"This follows from the simple awareness of how vitally the Hebrew Bible lives in every verse of the Christian New testament. Furthermore, any serious student of the text soon comes to realize that not one major theological concept in the gospels originates outside the Hebrew Bible. Monotheism, creation, sin, repentance, Messiah, vicarious suffering, sacrifice, commandments, God’s reign, resurrection, and the final judgment at the close of human history – all of these are as Jewish as they are Christian."[7]


In John (6:31-35), Jesus refers to himself as the "the Bread of Life," symbolic of the manna in the Torah that was sent from heaven that fed and sustained the Israelites in the wilderness with nourishment (Exodus 16:14-21). All the Jewish prophecies and rituals throughout the Old Testament were argued by the early Christians as retrospective reflections of Christ's coming in the New Testament; rituals touted as fulfillments in Christ himself (see Hebrews 9:18-26; Colossians 2:16-17; Matthew 5:17, 26:56; Luke 18:31, 24:25-27, 24:44; John 5:39, 5:46). Hence, the theology of Jesus’ virgin birth, life, death and resurrection had nothing to do with pagan symbolism nor did it at all reflect Greco-Roman religious ideas. Every concept of Judeo-Christianity expressed in the written works is directly tied to first century Judaism.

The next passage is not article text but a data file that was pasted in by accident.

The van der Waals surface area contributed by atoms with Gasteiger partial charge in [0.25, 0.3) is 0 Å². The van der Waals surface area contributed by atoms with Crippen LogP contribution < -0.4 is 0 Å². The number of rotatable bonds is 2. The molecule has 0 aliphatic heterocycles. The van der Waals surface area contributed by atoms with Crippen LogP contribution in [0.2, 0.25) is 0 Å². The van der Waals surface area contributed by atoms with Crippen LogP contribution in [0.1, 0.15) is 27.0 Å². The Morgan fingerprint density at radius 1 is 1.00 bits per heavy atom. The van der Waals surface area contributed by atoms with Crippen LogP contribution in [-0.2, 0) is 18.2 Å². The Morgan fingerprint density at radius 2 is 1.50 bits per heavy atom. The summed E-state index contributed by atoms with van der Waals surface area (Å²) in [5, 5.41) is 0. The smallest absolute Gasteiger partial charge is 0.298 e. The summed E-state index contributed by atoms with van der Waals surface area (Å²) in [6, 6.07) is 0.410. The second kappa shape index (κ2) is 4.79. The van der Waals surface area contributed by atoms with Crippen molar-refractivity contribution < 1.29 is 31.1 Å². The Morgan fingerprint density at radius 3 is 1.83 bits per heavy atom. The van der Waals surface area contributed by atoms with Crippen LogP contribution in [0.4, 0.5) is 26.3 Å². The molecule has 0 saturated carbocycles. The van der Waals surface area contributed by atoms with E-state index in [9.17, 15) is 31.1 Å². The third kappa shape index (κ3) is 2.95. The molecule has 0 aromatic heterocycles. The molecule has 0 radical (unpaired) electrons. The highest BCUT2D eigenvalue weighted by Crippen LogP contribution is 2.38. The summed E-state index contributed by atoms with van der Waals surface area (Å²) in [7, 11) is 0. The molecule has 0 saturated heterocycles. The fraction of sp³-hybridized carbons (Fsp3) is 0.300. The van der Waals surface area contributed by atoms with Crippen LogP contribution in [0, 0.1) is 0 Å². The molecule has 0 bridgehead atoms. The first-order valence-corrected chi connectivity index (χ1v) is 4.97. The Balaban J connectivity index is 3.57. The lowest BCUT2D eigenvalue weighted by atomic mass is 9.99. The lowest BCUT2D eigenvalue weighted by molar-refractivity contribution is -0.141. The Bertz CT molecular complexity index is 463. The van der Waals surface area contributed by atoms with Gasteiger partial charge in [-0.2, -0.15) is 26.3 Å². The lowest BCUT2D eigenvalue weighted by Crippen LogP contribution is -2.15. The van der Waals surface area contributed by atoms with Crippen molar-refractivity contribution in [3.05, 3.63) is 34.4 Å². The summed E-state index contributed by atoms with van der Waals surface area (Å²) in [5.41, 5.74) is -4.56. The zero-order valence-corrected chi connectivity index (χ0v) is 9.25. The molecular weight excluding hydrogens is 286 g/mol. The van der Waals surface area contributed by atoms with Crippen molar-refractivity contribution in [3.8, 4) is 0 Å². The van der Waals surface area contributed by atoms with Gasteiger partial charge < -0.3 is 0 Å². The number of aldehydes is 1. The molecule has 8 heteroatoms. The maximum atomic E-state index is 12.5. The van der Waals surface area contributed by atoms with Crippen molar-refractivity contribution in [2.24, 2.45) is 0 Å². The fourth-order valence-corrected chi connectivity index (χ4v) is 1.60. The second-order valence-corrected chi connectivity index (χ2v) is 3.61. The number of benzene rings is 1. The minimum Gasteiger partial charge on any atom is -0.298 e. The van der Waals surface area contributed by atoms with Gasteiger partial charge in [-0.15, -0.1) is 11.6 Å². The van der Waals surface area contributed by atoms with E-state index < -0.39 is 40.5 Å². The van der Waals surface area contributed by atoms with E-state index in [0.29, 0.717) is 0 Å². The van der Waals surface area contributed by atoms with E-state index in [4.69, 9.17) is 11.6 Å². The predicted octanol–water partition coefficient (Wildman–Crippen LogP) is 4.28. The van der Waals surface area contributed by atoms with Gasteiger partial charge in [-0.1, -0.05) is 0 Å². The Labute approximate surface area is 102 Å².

Stroll through the Judaic world